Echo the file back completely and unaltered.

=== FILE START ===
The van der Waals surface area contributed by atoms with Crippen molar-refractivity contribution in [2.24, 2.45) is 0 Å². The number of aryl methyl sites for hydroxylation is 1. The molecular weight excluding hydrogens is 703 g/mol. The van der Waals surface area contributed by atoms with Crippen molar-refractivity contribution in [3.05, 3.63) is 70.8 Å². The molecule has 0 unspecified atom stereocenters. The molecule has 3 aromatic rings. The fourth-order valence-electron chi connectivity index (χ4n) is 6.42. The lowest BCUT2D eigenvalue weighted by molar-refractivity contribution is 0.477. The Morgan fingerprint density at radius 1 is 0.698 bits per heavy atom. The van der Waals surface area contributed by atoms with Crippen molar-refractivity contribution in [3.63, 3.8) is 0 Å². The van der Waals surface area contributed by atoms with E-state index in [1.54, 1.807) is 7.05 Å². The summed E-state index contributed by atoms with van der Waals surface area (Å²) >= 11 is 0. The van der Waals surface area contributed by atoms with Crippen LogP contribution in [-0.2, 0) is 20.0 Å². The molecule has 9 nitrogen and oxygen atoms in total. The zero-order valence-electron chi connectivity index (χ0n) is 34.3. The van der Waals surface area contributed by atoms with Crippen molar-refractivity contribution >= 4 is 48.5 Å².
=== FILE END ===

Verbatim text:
The van der Waals surface area contributed by atoms with Crippen molar-refractivity contribution in [2.24, 2.45) is 0 Å². The number of aryl methyl sites for hydroxylation is 1. The molecular weight excluding hydrogens is 703 g/mol. The van der Waals surface area contributed by atoms with Crippen molar-refractivity contribution in [3.05, 3.63) is 70.8 Å². The molecule has 0 unspecified atom stereocenters. The molecule has 3 aromatic rings. The fourth-order valence-electron chi connectivity index (χ4n) is 6.42. The lowest BCUT2D eigenvalue weighted by molar-refractivity contribution is 0.477. The Morgan fingerprint density at radius 1 is 0.698 bits per heavy atom. The van der Waals surface area contributed by atoms with Crippen molar-refractivity contribution in [3.63, 3.8) is 0 Å². The van der Waals surface area contributed by atoms with E-state index in [1.54, 1.807) is 7.05 Å². The summed E-state index contributed by atoms with van der Waals surface area (Å²) >= 11 is 0. The van der Waals surface area contributed by atoms with Crippen LogP contribution in [-0.2, 0) is 20.0 Å². The molecule has 9 nitrogen and oxygen atoms in total. The zero-order valence-electron chi connectivity index (χ0n) is 34.3. The van der Waals surface area contributed by atoms with Crippen molar-refractivity contribution >= 4 is 48.5 Å².